Rauner, GOP Float Bankruptcy Proposal for Chicago Schools


Illinois Republican Gov. Bruce Rainer, along with Republican lawmakers, are close to revealing plans that would allow Chicago Public Schools to declare bankruptcy and would place the financially strapped district under the supervision of the state, according to Rick Pearson and Kim Geiger of The Chicago Tribune.

The governor and Mayor Rahm Emanuel are continuing to blame each other for CPS’ $480 million budget deficit that may result in reducing the number of teachers in classrooms and has already led to a distressing amount of borrowing just to keep the largest school district in the state open for business.

The proposals are scheduled to be presented on Wednesday by House Republican leader Jim Durkin and Senate Republican head Christine Radogno. The fiscal issues that continue to plague the city of Chicago and the Chicago Public School District may lead to the plan including a condition for the city to also declare bankruptcy, said a source.

Emanuel does not support Rauner’s bankruptcy option for City Hall and would rather have the state provide more funding to cover CPS’ pension costs.

“The mayor is 100 percent opposed to Gov. Rauner’s ‘plan’ to drive CPS bankrupt. If the governor was serious about helping Chicago students, he should start by proposing — and passing — a budget that fully funds education and treats CPS students like every other child in the state,” Emanuel spokeswoman Kelley Quinn said in a statement Tuesday.

In a radio interview, Radogno pointed out that the bankruptcy idea would force the district to nullify its union contracts, which would help Rauner’s overall push to weaken the teachers union. Bankruptcy would also release the district from its pension responsibilities. The Republican legislators feel they are “throwing CPS a lifeline.”

The proposed measure would make a way for the Illinois State Board of Education to remove the Chicago Board of Education and appoint an independent agency to run the district until the state board decides the Chicago district is out of its financial crisis. Then CPS control would be transferred to an elected school board, reports CBS Chicago.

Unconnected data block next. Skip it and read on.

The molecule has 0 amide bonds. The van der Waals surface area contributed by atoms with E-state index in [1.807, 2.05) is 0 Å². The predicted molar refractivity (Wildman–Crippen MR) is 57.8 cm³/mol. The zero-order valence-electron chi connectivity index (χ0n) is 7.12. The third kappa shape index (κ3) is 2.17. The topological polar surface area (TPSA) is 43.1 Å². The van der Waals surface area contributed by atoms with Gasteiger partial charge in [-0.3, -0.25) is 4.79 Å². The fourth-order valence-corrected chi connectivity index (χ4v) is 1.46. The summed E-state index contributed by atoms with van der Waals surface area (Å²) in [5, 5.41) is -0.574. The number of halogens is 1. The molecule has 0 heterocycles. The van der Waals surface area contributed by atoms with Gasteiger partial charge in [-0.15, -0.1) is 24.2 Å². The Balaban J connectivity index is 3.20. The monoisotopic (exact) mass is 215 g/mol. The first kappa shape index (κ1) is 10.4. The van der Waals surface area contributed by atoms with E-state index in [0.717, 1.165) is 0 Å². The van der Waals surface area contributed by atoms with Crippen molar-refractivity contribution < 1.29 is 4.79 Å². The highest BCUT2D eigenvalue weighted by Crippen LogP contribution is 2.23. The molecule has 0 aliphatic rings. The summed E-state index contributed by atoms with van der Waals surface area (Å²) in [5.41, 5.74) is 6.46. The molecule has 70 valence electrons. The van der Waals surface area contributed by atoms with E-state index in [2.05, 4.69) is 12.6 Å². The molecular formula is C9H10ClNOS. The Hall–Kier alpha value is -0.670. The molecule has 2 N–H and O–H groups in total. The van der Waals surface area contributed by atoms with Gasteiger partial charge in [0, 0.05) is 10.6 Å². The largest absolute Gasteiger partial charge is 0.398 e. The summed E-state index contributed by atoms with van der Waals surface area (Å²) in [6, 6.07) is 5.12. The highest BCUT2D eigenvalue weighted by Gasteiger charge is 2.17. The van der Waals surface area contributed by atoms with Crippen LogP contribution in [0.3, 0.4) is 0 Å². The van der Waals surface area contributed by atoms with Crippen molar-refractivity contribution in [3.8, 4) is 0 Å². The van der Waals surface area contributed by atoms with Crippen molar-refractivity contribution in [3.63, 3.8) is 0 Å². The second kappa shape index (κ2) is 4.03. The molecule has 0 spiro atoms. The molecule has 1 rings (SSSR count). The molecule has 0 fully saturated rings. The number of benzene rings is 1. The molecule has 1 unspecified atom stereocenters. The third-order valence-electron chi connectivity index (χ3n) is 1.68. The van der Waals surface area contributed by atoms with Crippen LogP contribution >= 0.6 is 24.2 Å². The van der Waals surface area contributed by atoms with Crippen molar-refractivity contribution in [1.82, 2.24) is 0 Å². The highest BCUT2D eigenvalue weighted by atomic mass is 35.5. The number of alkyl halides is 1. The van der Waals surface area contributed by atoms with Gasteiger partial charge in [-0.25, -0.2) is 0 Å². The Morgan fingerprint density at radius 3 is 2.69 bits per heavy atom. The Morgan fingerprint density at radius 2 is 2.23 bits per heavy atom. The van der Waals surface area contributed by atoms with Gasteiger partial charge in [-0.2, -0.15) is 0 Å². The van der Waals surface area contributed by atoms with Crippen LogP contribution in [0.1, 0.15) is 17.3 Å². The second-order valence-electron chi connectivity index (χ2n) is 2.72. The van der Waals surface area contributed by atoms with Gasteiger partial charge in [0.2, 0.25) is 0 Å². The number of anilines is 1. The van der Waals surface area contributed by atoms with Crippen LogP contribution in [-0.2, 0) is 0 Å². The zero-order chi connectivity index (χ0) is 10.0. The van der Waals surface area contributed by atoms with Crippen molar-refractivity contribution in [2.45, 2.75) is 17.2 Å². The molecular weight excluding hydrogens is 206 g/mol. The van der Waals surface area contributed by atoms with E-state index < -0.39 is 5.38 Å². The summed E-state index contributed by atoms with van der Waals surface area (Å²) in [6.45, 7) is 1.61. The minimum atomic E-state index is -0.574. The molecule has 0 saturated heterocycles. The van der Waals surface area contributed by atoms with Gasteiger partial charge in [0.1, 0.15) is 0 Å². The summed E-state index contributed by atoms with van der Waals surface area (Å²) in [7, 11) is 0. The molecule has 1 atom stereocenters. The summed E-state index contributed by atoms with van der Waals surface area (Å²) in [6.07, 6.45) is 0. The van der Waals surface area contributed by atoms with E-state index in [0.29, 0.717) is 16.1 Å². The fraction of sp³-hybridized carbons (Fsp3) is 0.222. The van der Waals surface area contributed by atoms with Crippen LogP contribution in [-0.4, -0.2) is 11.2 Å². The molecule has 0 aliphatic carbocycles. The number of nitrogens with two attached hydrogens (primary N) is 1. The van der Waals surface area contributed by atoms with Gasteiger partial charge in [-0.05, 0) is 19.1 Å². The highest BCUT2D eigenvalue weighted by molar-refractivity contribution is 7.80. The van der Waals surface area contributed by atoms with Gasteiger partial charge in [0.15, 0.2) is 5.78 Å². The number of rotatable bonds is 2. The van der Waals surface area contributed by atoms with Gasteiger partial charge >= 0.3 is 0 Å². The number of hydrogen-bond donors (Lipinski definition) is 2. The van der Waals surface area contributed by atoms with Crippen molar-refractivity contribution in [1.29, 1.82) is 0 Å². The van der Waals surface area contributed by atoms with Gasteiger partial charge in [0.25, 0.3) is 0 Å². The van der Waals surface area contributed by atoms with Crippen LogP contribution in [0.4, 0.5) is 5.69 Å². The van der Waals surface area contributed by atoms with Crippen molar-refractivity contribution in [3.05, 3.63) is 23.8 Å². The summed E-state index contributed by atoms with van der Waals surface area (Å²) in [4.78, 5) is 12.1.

The Christian Science Monitor’s Lonnie Shekhtman writes that Democratic leadership says the plan will be intensely opposed and will appear at the Capitol “dead on arrival.”

Senate President John Cullerton (D-Chicago) said the plan showed a total lack of understanding of the actual problems facing CPS. He added that CPS’ financial problems were caused by the unfair treatment of pension systems by the state.

In Chicago, unlike other state districts, residential property taxes cover teacher pension costs. Elsewhere in the state pensions are paid by the state. Because of this, Chicago’s school district gets more money from the state for other expenses.

But for the past 20 years, sloppy financial regulations have made it easy for the city to reroute teacher retirement fund contributions to other accounts, which has put the city millions of dollars in the hole on its pension commitments, under the watches of Mayor Richard Daley and current Mayor Rahm Emanuel.

Although it is doubtful the bankruptcy proposal will be passed, if it were to make it through the rigorous process of being approved, it would be the first time a major school district in the country has gone bankrupt.

The City of Detroit declared bankruptcy and their creditors got paid first, along with the attorneys running the bankruptcy. That meant there was less money left for city operations, reports Lauren Fitzpatrick of the Chicago Sun-Times. And when these payments were made, services were gutted.

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